Transport in Sudan during the early 1990s included an extensive railroad system that served the more important populated areas except in the far south, a meager road network (very little of which consisted of all-weather roads), a natural inland waterway—the Nile River and its tributaries—and a national airline that provided both international and domestic service. Complementing this infrastructure was Port Sudan, a major deep-water port on the Red Sea, and a small but modern national merchant marine. Additionally, a pipeline transporting petroleum products extended from the port to Khartoum.
Only minimal efforts had been expended through the early 1980s to improve existing and, according to both Sudanese and foreign observers, largely inefficiently operated transport facilities. Increasing emphasis on economic development placed a growing strain on the system. Beginning in the mid-1970s, a substantial proportion of public investment funds was allocated for transport sector development. Some progress toward meeting equipment goals had been reported by the beginning of the 1980s, but substantial further modernization and adequately trained personnel were still required. Until these were in place, inadequate transportation was expected to constitute a major obstacle to Sudan's economic development.
Main article: Rail transport in Sudan
Total: 7,251 km
Narrow gauge: 5,851 km
0.600m gauge: 1,400 km (2014)
The main line runs from Port Sudan on the Sudanese coast to Khartoum via Atbara. A link also exists between Hayya and Sennar via Kassala. Other lines connect Ad-Damazin with Malakal in South Sudan and Nyala with Geneina and al-Fashir. Modest efforts to upgrade rail transport were reported to be underway in 2013 and 2015 to reverse decades of neglect and declining efficiency.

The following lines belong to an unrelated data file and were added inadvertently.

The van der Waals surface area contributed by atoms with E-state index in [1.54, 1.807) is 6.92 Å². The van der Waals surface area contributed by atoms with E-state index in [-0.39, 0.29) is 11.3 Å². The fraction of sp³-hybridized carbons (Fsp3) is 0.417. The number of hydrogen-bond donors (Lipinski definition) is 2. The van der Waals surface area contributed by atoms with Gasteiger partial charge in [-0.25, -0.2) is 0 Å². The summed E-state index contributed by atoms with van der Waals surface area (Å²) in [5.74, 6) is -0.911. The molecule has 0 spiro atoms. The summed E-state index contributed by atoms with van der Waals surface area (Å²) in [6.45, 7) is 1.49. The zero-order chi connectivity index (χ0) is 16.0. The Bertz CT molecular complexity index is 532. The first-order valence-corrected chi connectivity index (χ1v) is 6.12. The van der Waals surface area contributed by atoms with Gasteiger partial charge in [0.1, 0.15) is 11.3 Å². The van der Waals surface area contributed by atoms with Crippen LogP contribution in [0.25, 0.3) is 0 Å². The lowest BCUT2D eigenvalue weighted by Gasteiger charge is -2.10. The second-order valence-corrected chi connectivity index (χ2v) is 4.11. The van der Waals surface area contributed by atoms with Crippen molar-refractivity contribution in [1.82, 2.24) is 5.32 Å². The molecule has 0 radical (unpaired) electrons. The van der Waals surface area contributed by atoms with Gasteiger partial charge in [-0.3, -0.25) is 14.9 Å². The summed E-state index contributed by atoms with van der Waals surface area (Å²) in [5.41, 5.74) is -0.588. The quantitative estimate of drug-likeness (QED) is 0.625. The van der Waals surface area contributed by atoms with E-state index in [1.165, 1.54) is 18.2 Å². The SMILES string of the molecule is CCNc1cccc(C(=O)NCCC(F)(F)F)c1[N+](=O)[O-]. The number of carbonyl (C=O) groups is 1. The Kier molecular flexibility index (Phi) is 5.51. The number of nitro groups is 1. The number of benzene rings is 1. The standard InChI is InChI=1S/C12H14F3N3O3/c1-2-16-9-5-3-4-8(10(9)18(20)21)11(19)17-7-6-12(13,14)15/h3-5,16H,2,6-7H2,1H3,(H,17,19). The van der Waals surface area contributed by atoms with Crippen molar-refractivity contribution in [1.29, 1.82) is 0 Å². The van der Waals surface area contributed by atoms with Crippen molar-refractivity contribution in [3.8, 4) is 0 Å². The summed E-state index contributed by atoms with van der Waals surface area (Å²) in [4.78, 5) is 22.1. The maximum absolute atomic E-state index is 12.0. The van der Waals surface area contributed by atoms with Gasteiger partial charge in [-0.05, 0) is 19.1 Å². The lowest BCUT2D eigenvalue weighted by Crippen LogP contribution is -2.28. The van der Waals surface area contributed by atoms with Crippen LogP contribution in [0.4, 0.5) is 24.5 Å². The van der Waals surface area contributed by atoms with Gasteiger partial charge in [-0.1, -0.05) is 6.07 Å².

The main system, Sudan Railways, which was operated by the government-owned Sudan Railways Corporation (SRC), provided services to most of the country's production and consumption centers. The other line, the Gezira Light Railway, was owned by the Sudan Gezira Board and served the Gezira Scheme and its Manaqil Extension. In 1959 the railways made up 40% of the Sudanese gross domestic product but by 2009 only 6% of Sudan's traffic was carried by rail and since the 1970s competition from highways increased rapidly.
Total: 31,000 km
Paved: 8,000 km
Unpaved: 23,000 km
Urban: 1,000 km (2019)
Sudan remains heavily dependent on railroads, but the road network has played an increasingly important role. Estimates of the road network in 2009 ranged upwards from 55,000 kilometers, but it is an inadequate network for the size of the country. Asphalted allweather roads, excluding paved streets in cities and towns, amounted to roughly 3,600 kilometers, of which the Khartoum–Port Sudan road, the most important highway, accounted for almost 1,200 kilometers. There were about 3,740 kilometers of gravel roads and an estimated 45,000 kilometers of mainly seasonal earth roads and sand tracks, about half of which were classified as feeder roads.
The roads were generally in poor condition in 2009–10 but usable all year round, although travel might be interrupted at times during the rainy season. Most of the gravel roads in South Sudan became unusable after being heavily mined by the insurgent forces of the Sudan People’s Liberation Army (SPLA).
The government favored the railroads until the early 1970s, believing that they better met the country's requirements for transportation and that the primary purpose of roads was to act as feeders to the rail system. The railroads were also a profitable government operation. Disillusion with railroad performance led to a new emphasis on roads in a readjustment of the Five-Year Plan in 1973—the so-called Interim Action Program—and a decision to encourage competition between rail and road transport as the best way to improve services. Paving of the dry-weather road between Khartoum and Port Sudan via AlGedaref and Kassala was the most significant immediate step.